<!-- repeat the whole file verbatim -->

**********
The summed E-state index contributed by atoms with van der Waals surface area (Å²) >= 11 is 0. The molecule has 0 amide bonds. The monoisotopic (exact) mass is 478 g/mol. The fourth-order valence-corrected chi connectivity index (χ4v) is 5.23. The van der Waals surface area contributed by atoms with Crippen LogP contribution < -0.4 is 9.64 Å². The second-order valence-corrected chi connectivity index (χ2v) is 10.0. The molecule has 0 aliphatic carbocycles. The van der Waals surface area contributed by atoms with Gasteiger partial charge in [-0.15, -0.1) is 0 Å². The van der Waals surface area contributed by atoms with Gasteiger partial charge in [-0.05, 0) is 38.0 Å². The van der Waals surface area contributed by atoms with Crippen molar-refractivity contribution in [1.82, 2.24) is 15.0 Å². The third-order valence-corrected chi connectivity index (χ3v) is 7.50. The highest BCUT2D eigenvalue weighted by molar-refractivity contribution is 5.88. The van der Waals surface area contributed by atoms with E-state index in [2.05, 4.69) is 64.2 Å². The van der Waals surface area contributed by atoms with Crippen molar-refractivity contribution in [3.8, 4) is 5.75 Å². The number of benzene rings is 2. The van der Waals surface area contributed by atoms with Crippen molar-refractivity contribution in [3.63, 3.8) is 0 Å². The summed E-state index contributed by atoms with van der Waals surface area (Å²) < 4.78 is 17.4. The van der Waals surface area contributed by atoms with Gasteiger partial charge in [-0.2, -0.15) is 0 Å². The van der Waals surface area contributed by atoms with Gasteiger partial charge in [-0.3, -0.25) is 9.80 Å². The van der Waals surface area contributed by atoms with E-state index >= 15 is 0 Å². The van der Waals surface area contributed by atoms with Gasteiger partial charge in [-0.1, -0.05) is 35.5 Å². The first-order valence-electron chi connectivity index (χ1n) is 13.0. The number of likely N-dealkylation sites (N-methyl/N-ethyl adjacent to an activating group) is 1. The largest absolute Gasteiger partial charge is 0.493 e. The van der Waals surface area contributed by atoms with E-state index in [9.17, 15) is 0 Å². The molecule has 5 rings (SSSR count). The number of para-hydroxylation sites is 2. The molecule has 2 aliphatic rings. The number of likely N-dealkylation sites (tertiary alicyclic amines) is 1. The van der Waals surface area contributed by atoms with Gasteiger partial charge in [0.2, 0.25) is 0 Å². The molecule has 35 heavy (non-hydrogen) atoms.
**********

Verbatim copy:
The summed E-state index contributed by atoms with van der Waals surface area (Å²) >= 11 is 0. The molecule has 0 amide bonds. The monoisotopic (exact) mass is 478 g/mol. The fourth-order valence-corrected chi connectivity index (χ4v) is 5.23. The van der Waals surface area contributed by atoms with Crippen LogP contribution < -0.4 is 9.64 Å². The second-order valence-corrected chi connectivity index (χ2v) is 10.0. The molecule has 0 aliphatic carbocycles. The van der Waals surface area contributed by atoms with Gasteiger partial charge in [-0.15, -0.1) is 0 Å². The van der Waals surface area contributed by atoms with Gasteiger partial charge in [-0.05, 0) is 38.0 Å². The van der Waals surface area contributed by atoms with Crippen molar-refractivity contribution in [1.82, 2.24) is 15.0 Å². The third-order valence-corrected chi connectivity index (χ3v) is 7.50. The highest BCUT2D eigenvalue weighted by molar-refractivity contribution is 5.88. The van der Waals surface area contributed by atoms with E-state index in [2.05, 4.69) is 64.2 Å². The van der Waals surface area contributed by atoms with Crippen molar-refractivity contribution in [3.8, 4) is 5.75 Å². The number of benzene rings is 2. The van der Waals surface area contributed by atoms with Crippen molar-refractivity contribution in [3.63, 3.8) is 0 Å². The summed E-state index contributed by atoms with van der Waals surface area (Å²) < 4.78 is 17.4. The van der Waals surface area contributed by atoms with Gasteiger partial charge in [-0.2, -0.15) is 0 Å². The van der Waals surface area contributed by atoms with Gasteiger partial charge in [-0.3, -0.25) is 9.80 Å². The van der Waals surface area contributed by atoms with E-state index >= 15 is 0 Å². The van der Waals surface area contributed by atoms with Gasteiger partial charge in [-0.1, -0.05) is 35.5 Å². The first-order valence-electron chi connectivity index (χ1n) is 13.0. The number of likely N-dealkylation sites (N-methyl/N-ethyl adjacent to an activating group) is 1. The largest absolute Gasteiger partial charge is 0.493 e. The van der Waals surface area contributed by atoms with E-state index in [9.17, 15) is 0 Å². The molecule has 5 rings (SSSR count). The number of para-hydroxylation sites is 2. The molecule has 2 aliphatic rings. The number of likely N-dealkylation sites (tertiary alicyclic amines) is 1. The van der Waals surface area contributed by atoms with Gasteiger partial charge in [0.2, 0.25) is 0 Å². The molecule has 35 heavy (non-hydrogen) atoms.